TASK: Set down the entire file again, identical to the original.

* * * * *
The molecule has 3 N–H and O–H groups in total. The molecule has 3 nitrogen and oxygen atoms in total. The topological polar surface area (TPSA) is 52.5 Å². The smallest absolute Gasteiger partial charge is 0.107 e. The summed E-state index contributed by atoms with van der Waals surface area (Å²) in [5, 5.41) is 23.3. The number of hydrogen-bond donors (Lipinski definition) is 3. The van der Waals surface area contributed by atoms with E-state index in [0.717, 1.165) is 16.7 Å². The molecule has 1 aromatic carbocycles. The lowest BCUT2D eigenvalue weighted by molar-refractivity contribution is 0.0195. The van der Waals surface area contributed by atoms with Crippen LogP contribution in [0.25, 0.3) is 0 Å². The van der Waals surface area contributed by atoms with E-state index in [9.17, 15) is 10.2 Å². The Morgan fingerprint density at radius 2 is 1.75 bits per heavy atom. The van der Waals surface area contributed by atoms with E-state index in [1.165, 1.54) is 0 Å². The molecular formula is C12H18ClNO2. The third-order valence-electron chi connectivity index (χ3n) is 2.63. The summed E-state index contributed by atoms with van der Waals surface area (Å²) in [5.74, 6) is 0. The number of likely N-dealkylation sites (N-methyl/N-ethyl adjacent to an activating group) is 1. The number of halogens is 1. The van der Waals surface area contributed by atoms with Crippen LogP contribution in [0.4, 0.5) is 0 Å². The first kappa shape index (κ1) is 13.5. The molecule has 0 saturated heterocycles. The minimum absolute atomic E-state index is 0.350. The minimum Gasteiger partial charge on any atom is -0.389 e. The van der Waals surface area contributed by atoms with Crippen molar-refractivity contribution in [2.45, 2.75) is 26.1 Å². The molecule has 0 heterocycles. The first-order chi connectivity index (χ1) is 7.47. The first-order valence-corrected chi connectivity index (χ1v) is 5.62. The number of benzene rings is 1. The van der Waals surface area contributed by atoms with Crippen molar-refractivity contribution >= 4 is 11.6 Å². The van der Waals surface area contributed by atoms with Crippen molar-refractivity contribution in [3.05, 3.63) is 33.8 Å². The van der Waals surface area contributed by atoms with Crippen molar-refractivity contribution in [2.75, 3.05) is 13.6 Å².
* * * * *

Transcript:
The molecule has 3 N–H and O–H groups in total. The molecule has 3 nitrogen and oxygen atoms in total. The topological polar surface area (TPSA) is 52.5 Å². The smallest absolute Gasteiger partial charge is 0.107 e. The summed E-state index contributed by atoms with van der Waals surface area (Å²) in [5, 5.41) is 23.3. The number of hydrogen-bond donors (Lipinski definition) is 3. The van der Waals surface area contributed by atoms with E-state index in [0.717, 1.165) is 16.7 Å². The molecule has 1 aromatic carbocycles. The lowest BCUT2D eigenvalue weighted by molar-refractivity contribution is 0.0195. The van der Waals surface area contributed by atoms with Crippen LogP contribution in [0.25, 0.3) is 0 Å². The van der Waals surface area contributed by atoms with E-state index in [9.17, 15) is 10.2 Å². The Morgan fingerprint density at radius 2 is 1.75 bits per heavy atom. The van der Waals surface area contributed by atoms with E-state index in [1.165, 1.54) is 0 Å². The molecular formula is C12H18ClNO2. The third-order valence-electron chi connectivity index (χ3n) is 2.63. The summed E-state index contributed by atoms with van der Waals surface area (Å²) in [5.74, 6) is 0. The number of likely N-dealkylation sites (N-methyl/N-ethyl adjacent to an activating group) is 1. The number of halogens is 1. The van der Waals surface area contributed by atoms with Crippen LogP contribution in [0.4, 0.5) is 0 Å². The first kappa shape index (κ1) is 13.5. The molecule has 0 saturated heterocycles. The minimum absolute atomic E-state index is 0.350. The minimum Gasteiger partial charge on any atom is -0.389 e. The van der Waals surface area contributed by atoms with Crippen molar-refractivity contribution in [2.45, 2.75) is 26.1 Å². The molecule has 0 heterocycles. The first-order chi connectivity index (χ1) is 7.47. The first-order valence-corrected chi connectivity index (χ1v) is 5.62. The number of benzene rings is 1. The van der Waals surface area contributed by atoms with Crippen molar-refractivity contribution >= 4 is 11.6 Å². The van der Waals surface area contributed by atoms with Crippen molar-refractivity contribution in [3.05, 3.63) is 33.8 Å². The van der Waals surface area contributed by atoms with Crippen molar-refractivity contribution in [2.75, 3.05) is 13.6 Å².